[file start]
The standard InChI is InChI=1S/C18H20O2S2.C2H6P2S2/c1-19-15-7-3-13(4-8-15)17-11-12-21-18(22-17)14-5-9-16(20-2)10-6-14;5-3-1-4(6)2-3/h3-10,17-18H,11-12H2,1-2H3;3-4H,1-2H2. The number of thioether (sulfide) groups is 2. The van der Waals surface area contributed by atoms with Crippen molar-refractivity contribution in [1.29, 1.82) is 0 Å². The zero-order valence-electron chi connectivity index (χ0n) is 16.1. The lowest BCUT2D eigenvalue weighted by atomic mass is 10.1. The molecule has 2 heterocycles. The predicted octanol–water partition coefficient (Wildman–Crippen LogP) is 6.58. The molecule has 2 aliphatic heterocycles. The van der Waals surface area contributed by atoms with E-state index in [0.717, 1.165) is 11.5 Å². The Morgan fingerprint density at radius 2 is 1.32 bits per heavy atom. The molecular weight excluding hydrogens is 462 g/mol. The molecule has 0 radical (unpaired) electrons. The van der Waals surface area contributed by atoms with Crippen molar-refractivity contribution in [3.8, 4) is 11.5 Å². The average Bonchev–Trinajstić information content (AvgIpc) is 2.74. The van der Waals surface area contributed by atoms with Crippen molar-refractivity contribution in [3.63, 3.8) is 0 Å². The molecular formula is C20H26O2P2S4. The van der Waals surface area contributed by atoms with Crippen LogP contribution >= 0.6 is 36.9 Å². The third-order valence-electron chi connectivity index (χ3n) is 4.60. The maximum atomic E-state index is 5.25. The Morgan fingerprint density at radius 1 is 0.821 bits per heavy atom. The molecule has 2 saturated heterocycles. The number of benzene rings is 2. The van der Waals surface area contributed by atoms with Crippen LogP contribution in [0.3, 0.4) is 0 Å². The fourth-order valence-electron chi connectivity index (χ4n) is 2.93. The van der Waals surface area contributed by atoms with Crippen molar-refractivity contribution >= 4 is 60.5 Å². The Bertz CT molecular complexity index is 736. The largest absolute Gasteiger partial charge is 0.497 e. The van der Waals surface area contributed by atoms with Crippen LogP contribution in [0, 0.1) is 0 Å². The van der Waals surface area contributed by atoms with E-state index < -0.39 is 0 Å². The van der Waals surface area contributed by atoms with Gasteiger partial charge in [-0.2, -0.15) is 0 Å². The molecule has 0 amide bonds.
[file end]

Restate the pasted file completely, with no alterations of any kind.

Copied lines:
The standard InChI is InChI=1S/C18H20O2S2.C2H6P2S2/c1-19-15-7-3-13(4-8-15)17-11-12-21-18(22-17)14-5-9-16(20-2)10-6-14;5-3-1-4(6)2-3/h3-10,17-18H,11-12H2,1-2H3;3-4H,1-2H2. The number of thioether (sulfide) groups is 2. The van der Waals surface area contributed by atoms with Crippen molar-refractivity contribution in [1.29, 1.82) is 0 Å². The zero-order valence-electron chi connectivity index (χ0n) is 16.1. The lowest BCUT2D eigenvalue weighted by atomic mass is 10.1. The molecule has 2 heterocycles. The predicted octanol–water partition coefficient (Wildman–Crippen LogP) is 6.58. The molecule has 2 aliphatic heterocycles. The van der Waals surface area contributed by atoms with E-state index in [0.717, 1.165) is 11.5 Å². The Morgan fingerprint density at radius 2 is 1.32 bits per heavy atom. The molecular weight excluding hydrogens is 462 g/mol. The molecule has 0 radical (unpaired) electrons. The van der Waals surface area contributed by atoms with Crippen molar-refractivity contribution in [3.8, 4) is 11.5 Å². The average Bonchev–Trinajstić information content (AvgIpc) is 2.74. The van der Waals surface area contributed by atoms with Crippen molar-refractivity contribution in [3.63, 3.8) is 0 Å². The molecular formula is C20H26O2P2S4. The van der Waals surface area contributed by atoms with Crippen LogP contribution >= 0.6 is 36.9 Å². The third-order valence-electron chi connectivity index (χ3n) is 4.60. The maximum atomic E-state index is 5.25. The Morgan fingerprint density at radius 1 is 0.821 bits per heavy atom. The molecule has 2 saturated heterocycles. The number of benzene rings is 2. The van der Waals surface area contributed by atoms with Crippen LogP contribution in [0.3, 0.4) is 0 Å². The fourth-order valence-electron chi connectivity index (χ4n) is 2.93. The van der Waals surface area contributed by atoms with Crippen molar-refractivity contribution >= 4 is 60.5 Å². The Bertz CT molecular complexity index is 736. The largest absolute Gasteiger partial charge is 0.497 e. The van der Waals surface area contributed by atoms with Crippen LogP contribution in [0, 0.1) is 0 Å². The van der Waals surface area contributed by atoms with E-state index < -0.39 is 0 Å². The van der Waals surface area contributed by atoms with Gasteiger partial charge in [-0.2, -0.15) is 0 Å². The molecule has 0 amide bonds.